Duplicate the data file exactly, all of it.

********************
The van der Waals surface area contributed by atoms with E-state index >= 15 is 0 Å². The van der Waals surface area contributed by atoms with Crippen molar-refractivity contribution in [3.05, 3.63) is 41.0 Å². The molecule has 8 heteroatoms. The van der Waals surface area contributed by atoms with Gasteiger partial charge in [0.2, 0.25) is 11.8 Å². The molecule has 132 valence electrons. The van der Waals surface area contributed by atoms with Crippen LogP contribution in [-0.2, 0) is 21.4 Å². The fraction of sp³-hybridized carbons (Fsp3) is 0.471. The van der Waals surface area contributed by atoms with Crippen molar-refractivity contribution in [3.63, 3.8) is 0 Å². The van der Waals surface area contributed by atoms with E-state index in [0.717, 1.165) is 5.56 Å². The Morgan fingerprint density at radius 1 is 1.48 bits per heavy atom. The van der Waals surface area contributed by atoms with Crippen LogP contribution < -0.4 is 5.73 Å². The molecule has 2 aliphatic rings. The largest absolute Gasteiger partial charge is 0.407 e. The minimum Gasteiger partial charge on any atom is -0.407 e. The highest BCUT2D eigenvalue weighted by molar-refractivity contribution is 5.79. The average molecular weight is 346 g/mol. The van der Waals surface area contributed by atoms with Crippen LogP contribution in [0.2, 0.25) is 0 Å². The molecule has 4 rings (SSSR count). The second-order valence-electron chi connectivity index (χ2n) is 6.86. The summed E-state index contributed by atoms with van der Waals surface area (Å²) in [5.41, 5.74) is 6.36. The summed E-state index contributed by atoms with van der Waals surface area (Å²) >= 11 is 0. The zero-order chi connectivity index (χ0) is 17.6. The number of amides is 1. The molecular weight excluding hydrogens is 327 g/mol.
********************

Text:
The van der Waals surface area contributed by atoms with E-state index >= 15 is 0 Å². The van der Waals surface area contributed by atoms with Crippen molar-refractivity contribution in [3.05, 3.63) is 41.0 Å². The molecule has 8 heteroatoms. The van der Waals surface area contributed by atoms with Gasteiger partial charge in [0.2, 0.25) is 11.8 Å². The molecule has 132 valence electrons. The van der Waals surface area contributed by atoms with Crippen LogP contribution in [-0.2, 0) is 21.4 Å². The fraction of sp³-hybridized carbons (Fsp3) is 0.471. The van der Waals surface area contributed by atoms with Crippen molar-refractivity contribution in [3.63, 3.8) is 0 Å². The van der Waals surface area contributed by atoms with E-state index in [0.717, 1.165) is 5.56 Å². The Morgan fingerprint density at radius 1 is 1.48 bits per heavy atom. The van der Waals surface area contributed by atoms with Crippen LogP contribution < -0.4 is 5.73 Å². The molecule has 2 aliphatic rings. The largest absolute Gasteiger partial charge is 0.407 e. The minimum Gasteiger partial charge on any atom is -0.407 e. The highest BCUT2D eigenvalue weighted by molar-refractivity contribution is 5.79. The average molecular weight is 346 g/mol. The van der Waals surface area contributed by atoms with Crippen LogP contribution in [0.2, 0.25) is 0 Å². The molecule has 4 rings (SSSR count). The second-order valence-electron chi connectivity index (χ2n) is 6.86. The summed E-state index contributed by atoms with van der Waals surface area (Å²) in [5.41, 5.74) is 6.36. The summed E-state index contributed by atoms with van der Waals surface area (Å²) >= 11 is 0. The zero-order chi connectivity index (χ0) is 17.6. The number of amides is 1. The molecular weight excluding hydrogens is 327 g/mol.